The contract-tracing program in the Philippines, which is supposedly the strongest link to the surveillance efforts of the DOH, is thus far the weakest link in the whole COVID-19 response of the country. Many observers have claimed that the DOH’s contact tracing efforts are almost non-existent. The country’s contract tracing initiative is plagued by underlying issues such as limited contact tracers. The DOH at the moment has a shortage of around 94,000 COVID-19 contact tracers to attain the benchmark target ratio of one contact tracer per 800 people. The country thus far has 38,000 contact tracers only. Hence, if the Philippines is to succeed in its fight against the COVID-19 virus, it is imperative that it prioritises contact tracing and ensures that it is done in a manner that is cost-effective and cost-efficient. In this regard, the government through the DOH has introduced an emergency hiring program for contact tracers. It plans to hire 136,000 contact tracers en masse to boost the efforts of the government in stopping the transmission of the virus while providing jobs to around 1.2 to 1.5 million people who are temporarily out of work. 

Treatments, Vaccines, Recoveries, And Fatalities 

It is noteworthy to mention that there is a steady and constant decline in the number of fatalities and a steady increase in the number of recoveries. This downward trend in fatalities and an upward trend in recoveries is also the case among health workers. From double-digit deaths a month ago, it was reduced to single-digit this May. The government is aiming to reduce fatalities to zero per day. On the other hand, the number of recoveries has climbed to triple-digits in May, from single-digits in March. To date, the highest number of single-day recoveries was recorded on 13 May, 2020, at 145. 

To sustain this trend, the Philippines has participated in the World Health Organization (WHO) Solidarity Trials with 24 hospitals currently participating with 16 of them actively recruiting participant-patients. There are 157 participant-patients in the clinical trials. The country is also participating in the Avigan Trials. The Philippines will also participate in clinical trials for COVID-19 vaccines with the Department of Science and Technology (DOST) taking the lead. President Duterte has also authorised the creation of research centres to initiate vaccine development. 

Healthcare System Capacity Augmentation

As of 21 May, 2020, there are 1,905 COVID referral and accepting hospitals nationwide, with 24 designated DOH COVID-19 referral hospitals and 50 other DOH accepting hospitals. As of 27 May, 2020, the total capacity dedicated to COVID-19 patients is 13,557 beds, while the dedicated beds for COVID-19 cases in Local Isolation and General Treatment Areas for COVID-19 Cases (LIGTAS-COVID Centers) – these are community-managed facilities across the country dedicated to quarantine or isolation of suspected COVID-19 cases – is 51,526.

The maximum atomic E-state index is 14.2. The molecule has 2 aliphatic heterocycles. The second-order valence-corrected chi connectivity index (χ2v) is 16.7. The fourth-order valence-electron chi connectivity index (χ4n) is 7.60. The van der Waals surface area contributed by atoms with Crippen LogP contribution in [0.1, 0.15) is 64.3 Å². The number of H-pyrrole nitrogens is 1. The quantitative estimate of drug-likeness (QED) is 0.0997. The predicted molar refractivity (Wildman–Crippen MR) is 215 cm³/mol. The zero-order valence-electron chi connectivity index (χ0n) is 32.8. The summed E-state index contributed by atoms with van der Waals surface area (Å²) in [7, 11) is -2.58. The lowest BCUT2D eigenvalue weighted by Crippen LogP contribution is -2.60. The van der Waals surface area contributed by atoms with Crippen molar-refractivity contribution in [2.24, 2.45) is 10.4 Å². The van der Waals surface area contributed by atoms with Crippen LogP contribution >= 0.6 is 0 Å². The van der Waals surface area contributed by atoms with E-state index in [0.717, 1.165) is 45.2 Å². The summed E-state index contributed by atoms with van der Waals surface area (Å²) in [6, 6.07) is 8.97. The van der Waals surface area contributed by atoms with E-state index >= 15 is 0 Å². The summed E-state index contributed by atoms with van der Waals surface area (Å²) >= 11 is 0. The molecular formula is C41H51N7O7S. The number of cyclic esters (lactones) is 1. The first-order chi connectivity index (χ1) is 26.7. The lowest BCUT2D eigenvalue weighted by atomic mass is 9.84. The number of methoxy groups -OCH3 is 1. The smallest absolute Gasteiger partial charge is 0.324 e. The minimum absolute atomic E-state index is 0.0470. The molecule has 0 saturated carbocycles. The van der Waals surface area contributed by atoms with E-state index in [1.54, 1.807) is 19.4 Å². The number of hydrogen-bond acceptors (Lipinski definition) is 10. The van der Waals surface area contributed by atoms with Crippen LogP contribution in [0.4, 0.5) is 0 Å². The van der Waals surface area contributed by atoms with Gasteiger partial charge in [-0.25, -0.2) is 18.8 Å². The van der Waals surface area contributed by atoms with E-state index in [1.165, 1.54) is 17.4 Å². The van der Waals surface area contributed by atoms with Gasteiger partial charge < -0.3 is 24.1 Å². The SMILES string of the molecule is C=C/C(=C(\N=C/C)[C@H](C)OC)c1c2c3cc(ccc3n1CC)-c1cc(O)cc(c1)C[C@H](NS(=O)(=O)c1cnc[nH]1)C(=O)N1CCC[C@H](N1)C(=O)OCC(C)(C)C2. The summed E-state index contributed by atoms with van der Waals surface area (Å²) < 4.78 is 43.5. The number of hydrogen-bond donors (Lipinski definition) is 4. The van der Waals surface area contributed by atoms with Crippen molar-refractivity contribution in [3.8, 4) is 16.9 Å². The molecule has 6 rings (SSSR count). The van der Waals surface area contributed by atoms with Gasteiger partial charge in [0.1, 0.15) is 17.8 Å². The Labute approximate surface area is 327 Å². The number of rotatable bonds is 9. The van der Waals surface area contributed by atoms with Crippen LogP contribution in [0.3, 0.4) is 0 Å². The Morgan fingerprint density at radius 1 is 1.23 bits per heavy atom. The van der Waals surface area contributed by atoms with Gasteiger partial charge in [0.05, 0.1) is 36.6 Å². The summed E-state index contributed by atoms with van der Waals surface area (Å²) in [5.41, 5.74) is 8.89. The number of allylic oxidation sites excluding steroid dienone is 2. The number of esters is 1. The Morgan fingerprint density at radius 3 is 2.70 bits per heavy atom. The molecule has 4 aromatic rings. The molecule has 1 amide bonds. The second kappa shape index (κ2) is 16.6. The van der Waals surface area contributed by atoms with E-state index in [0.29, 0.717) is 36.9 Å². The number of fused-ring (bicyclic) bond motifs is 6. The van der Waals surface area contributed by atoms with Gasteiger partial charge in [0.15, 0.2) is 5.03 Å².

Additionally, there is a total of 1,348 beds in the five mega LIGTAS COVID facilities located both, in the National Capital Region (NCR) and Region III (Bulacan). Also, as of 20 May, 2020, the Bureau of Quarantine (BOQ) is manning a total of 70 quarantine (47 are hotels or similar facilities, while 23 are cruise ships) facilities catering to 11,109 repatriates. The Department of Education (DepEd) has approved the use of 2,852 school facilities for COVID-19 related concerns. There are also 3,146 “We Heal As One” Covid-19 centres built nationwide that can accommodate around 57,773 persons under monitoring, suspected, probable, and confirmed cases.

The government has also augmented the number of mechanical ventilators in various hospitals across the country. As of 27 May, 2020, the total number of mechanical ventilators is 1,964. The government has also stabilised the supply and demand for personal protective equipment (PPE) in the country. Likewise, 6,546 slots for emergency hiring of Health Human Resource (HRH) was approved by the DOH. Out of this figure, 2,536 HRH have been hired and apportioned across the country.

In the short span of nearly two months (April to May), the government was able to augment and expand the healthcare system capacity of the country. As a result, hospitals can now accommodate a greater number of confirmed COVID-19 patients who need immediate medical attention compared to two months ago. The healthcare system of the country can now handle surge capacity including management of cases needing isolation, quarantine, and hospitalisation. 


Is the Philippines winning the war against COVID-19? It is too early to say. But one thing is certain though, the country is on the right track and is well guided in its response against the deadly virus. 

Are the country’s responses to COVID-19 perfect? Of course not. Though far from perfect, nonetheless, the country has achieved relative successes in its response to the COVID-19 outbreak within a short period, and these responses are continuously gaining traction despite the many challenges along the way. 

The Philippine response to the virus – though laden with its own set of shortcomings – has saved tens of thousands of Filipino lives. As the whole country wrestles with COVID-19, the government is presented with lots of opportunities and plenty of room to improve its efforts in the war against the virus. 

Are the country’s responses to the COVID-19 pandemic faced with major challenges? Yes of course. One of the many challenges at the moment is to ensure that all health-related and quarantine protocols are maintained until there’s the availability of a vaccine, and to avoid a relapse if these interventions are relaxed. 

In what ways can the Philippines further improve its chances of winning the war against COVID-19? The boxing match against COVID-19 is not just a battle for the government of the Philippines, but a collective fight for every Filipino. Therefore, the cooperation, commitment and discipline of every single Filipino in respecting and following the mandated precautionary measures prescribed by the government such as staying at home, social/physical distancing, wearing face masks, washing of hands, and the like, are at the end of the day, the most important determining factors in the country’s battle against COVID-19.   

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Anna Rosario Malindog-Uy is Professor of Political Science, International Relations, Development Studies, European Studies, SEA and China Studies. She has worked with the Asian Development Bank (ADB) and other local and international NGOs as a consultant. She is President of Techperformance Corp, an IT-based company in the Philippines.